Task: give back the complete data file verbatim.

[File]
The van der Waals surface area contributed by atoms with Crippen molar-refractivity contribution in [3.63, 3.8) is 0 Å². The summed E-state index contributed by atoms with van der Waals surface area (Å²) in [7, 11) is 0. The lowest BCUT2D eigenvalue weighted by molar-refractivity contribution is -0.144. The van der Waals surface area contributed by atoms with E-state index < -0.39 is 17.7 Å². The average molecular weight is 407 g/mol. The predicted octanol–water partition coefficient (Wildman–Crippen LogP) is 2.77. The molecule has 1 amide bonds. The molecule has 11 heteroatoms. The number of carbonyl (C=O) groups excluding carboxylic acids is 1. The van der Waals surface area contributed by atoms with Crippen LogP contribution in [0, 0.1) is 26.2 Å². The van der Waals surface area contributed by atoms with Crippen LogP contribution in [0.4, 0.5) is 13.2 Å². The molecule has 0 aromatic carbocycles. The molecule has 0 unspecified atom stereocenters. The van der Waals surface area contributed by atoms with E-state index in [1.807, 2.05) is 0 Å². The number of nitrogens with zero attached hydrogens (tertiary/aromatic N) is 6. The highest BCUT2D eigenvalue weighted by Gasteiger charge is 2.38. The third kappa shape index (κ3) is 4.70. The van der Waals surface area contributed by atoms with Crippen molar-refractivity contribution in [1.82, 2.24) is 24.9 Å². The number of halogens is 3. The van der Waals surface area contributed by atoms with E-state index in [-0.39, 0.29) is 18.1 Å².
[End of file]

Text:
The van der Waals surface area contributed by atoms with Crippen molar-refractivity contribution in [3.63, 3.8) is 0 Å². The summed E-state index contributed by atoms with van der Waals surface area (Å²) in [7, 11) is 0. The lowest BCUT2D eigenvalue weighted by molar-refractivity contribution is -0.144. The van der Waals surface area contributed by atoms with E-state index < -0.39 is 17.7 Å². The average molecular weight is 407 g/mol. The predicted octanol–water partition coefficient (Wildman–Crippen LogP) is 2.77. The molecule has 1 amide bonds. The molecule has 11 heteroatoms. The number of carbonyl (C=O) groups excluding carboxylic acids is 1. The van der Waals surface area contributed by atoms with Crippen LogP contribution in [0, 0.1) is 26.2 Å². The van der Waals surface area contributed by atoms with Crippen LogP contribution in [0.4, 0.5) is 13.2 Å². The molecule has 0 aromatic carbocycles. The molecule has 0 unspecified atom stereocenters. The van der Waals surface area contributed by atoms with E-state index in [1.807, 2.05) is 0 Å². The number of nitrogens with zero attached hydrogens (tertiary/aromatic N) is 6. The highest BCUT2D eigenvalue weighted by Gasteiger charge is 2.38. The third kappa shape index (κ3) is 4.70. The van der Waals surface area contributed by atoms with Crippen molar-refractivity contribution in [1.82, 2.24) is 24.9 Å². The number of halogens is 3. The van der Waals surface area contributed by atoms with E-state index in [-0.39, 0.29) is 18.1 Å².